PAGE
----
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How Nanotechnology Can Help Treatment of Heart Failure | Taeghwan Hyeon | TEDxKFAS -

Oct 29, 2018 4 0 214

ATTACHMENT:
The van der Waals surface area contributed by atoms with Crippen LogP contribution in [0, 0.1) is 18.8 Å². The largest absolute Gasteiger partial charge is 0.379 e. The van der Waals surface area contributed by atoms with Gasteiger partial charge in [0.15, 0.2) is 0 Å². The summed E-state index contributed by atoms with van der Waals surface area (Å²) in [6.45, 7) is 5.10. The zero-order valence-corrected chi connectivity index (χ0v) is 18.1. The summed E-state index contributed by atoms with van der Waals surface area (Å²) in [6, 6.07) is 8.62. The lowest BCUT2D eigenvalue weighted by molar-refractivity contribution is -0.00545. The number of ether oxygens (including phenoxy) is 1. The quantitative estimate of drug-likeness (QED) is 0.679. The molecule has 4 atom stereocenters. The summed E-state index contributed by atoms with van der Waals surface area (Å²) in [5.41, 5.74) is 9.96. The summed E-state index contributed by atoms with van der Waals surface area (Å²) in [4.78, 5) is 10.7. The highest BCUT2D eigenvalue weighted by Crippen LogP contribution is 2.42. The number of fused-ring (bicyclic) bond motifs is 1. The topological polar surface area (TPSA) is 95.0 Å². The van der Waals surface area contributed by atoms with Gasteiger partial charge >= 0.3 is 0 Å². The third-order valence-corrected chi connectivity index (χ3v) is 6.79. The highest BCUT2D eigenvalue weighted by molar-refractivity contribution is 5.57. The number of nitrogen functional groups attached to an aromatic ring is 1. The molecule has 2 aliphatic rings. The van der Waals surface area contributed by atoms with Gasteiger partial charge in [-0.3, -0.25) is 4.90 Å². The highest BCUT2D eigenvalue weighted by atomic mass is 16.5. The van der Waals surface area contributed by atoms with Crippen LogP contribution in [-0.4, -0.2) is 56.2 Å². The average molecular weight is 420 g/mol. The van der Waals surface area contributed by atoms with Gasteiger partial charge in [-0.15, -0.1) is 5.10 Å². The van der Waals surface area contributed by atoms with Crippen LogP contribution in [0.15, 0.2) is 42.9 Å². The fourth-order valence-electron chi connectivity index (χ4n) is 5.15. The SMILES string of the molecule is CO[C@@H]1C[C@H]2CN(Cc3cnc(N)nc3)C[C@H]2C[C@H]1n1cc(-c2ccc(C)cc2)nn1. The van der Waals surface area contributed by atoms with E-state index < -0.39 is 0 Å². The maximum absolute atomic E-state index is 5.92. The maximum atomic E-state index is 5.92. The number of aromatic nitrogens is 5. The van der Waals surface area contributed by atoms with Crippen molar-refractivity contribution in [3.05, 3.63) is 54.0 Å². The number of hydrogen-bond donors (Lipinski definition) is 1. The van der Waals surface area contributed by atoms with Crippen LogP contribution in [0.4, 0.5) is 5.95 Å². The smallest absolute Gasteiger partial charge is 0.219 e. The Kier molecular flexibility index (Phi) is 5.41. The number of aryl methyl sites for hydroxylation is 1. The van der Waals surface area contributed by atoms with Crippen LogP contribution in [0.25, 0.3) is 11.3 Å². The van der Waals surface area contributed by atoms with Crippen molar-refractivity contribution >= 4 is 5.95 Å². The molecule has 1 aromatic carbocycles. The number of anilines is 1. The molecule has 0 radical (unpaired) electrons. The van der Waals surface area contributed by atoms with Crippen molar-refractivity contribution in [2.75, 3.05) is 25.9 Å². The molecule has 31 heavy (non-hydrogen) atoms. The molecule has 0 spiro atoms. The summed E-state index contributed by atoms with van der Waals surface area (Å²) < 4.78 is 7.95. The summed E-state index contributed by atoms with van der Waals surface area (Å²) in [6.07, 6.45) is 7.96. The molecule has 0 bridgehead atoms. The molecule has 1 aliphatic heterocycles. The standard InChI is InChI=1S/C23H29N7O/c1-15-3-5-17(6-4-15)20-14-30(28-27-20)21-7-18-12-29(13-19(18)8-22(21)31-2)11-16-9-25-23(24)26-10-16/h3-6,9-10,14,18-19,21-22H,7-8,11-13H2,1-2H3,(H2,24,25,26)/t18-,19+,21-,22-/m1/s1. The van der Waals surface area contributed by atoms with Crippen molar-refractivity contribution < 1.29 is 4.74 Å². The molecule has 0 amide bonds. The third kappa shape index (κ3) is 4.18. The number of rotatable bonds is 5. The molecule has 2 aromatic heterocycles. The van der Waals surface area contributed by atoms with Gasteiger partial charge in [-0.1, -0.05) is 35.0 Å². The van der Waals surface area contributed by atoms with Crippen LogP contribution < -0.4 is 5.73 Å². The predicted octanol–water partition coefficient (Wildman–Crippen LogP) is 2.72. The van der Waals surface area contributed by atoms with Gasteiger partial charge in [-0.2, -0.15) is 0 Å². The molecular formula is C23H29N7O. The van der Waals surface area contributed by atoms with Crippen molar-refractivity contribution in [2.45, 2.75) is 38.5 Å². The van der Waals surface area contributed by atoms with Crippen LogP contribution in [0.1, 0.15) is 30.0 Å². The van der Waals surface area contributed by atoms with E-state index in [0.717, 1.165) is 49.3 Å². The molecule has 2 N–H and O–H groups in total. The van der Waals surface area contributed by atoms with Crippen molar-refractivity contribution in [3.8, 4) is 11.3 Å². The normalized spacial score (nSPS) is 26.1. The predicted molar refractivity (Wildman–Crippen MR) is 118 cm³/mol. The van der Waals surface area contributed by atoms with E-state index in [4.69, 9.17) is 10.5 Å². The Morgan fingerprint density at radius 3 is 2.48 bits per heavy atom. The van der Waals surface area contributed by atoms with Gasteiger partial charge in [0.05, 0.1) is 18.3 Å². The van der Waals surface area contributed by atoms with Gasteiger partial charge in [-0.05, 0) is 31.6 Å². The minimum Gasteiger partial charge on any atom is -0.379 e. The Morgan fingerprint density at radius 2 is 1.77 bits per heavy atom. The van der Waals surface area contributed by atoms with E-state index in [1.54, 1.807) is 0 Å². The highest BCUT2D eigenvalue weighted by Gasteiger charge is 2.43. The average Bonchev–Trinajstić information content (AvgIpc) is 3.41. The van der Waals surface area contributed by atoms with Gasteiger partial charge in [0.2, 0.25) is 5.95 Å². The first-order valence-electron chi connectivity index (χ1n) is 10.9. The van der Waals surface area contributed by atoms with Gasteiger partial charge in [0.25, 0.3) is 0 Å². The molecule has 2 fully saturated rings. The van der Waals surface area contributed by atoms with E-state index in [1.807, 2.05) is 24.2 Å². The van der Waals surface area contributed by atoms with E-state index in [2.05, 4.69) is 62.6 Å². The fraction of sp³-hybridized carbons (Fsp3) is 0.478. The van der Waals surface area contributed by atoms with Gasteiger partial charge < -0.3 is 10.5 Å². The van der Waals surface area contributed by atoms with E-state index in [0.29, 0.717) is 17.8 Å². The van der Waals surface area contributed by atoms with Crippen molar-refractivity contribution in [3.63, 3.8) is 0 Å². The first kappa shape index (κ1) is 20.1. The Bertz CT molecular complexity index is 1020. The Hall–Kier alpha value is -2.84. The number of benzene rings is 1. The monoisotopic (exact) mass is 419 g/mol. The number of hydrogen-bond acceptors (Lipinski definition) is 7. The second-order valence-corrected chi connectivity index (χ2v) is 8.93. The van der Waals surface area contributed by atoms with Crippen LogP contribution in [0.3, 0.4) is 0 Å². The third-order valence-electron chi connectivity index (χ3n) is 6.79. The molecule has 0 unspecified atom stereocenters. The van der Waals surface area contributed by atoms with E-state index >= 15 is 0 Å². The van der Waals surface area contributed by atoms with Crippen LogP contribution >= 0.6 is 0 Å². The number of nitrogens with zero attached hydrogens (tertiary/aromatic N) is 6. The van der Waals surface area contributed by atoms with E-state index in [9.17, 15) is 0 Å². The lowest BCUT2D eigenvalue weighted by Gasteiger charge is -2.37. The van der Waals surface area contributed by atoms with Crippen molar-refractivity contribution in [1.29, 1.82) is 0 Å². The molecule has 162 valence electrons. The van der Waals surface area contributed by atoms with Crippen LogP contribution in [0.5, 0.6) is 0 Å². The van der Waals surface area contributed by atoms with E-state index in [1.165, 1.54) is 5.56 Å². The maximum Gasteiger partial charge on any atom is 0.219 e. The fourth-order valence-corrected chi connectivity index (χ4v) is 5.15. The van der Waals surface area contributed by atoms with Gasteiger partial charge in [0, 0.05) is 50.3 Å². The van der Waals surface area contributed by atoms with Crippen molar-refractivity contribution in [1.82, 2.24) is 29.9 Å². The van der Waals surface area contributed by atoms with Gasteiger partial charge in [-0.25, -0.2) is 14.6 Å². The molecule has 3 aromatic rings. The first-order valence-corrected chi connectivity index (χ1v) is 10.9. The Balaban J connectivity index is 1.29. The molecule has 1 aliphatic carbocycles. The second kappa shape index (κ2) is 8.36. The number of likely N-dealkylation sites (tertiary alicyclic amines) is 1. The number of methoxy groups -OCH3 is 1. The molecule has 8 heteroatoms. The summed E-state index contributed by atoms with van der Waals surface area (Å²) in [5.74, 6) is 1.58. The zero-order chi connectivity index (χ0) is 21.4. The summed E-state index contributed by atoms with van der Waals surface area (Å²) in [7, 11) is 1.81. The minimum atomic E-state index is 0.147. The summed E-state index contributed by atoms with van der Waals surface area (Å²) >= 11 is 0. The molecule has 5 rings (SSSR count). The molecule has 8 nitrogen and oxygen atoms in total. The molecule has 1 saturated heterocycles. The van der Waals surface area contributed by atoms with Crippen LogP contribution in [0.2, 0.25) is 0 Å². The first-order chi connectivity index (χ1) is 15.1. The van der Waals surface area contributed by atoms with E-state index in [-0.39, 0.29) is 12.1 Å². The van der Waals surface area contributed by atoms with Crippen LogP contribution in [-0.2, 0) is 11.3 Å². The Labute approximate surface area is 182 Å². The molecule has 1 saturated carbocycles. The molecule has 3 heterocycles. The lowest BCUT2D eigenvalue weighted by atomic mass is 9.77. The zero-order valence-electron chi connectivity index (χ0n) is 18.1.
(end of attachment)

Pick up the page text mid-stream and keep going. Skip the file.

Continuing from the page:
Have you ever wonder what makes heart beat automatically every second throughout your life? The answer is electricity. Heart has special (a.k.a. Purkinje) fibers that have ability to self-generate electrical activity and produce electrical impulses. The self-generated electricity spreads over the heart to make heart contract and pump blood. However, injury in Purkinje fibers causes decrease in the pumping ability, irregular heartbeat, and low blood supply, which we call heart failure. Heart failure is a major concern in public health with a 5-year mortality rate higher than that of most cancers. Our research team used nanotechnology to develop a replacement for damaged fibers, conducting rubber mesh. Through Purkinje-like electrical stimulation, the electromechanical hugger could help recovery of heart function. Taeghwan Hyeon is a SNU Distinguished Professor at School of Chemical and Biological Engineering of Seoul National University, and also Director of Center for Nanoparticle Research of Institute for Basic Science. Over the last 20 years, he has studied the synthesis and biomedical applications of uniformly sized nanoparticles, for which he was listed on the Top 100 Chemists of the Decade by UNESCO&IUPAC (2011). Since 2010, he has served as an Associate Editor of Journal of the American Chemical Society. He is a Fellow of the Royal Society of Chemistry and the Materials Research Society. He received numerous awards including IUVSTA Prize for Technology (2016), Korea S&T Award (2016), Hoam Prize (2012), and POSCO-TJ Park Award (2008). This talk was given at a TEDx event using the TED conference format but independently organized by a local community. Learn more at

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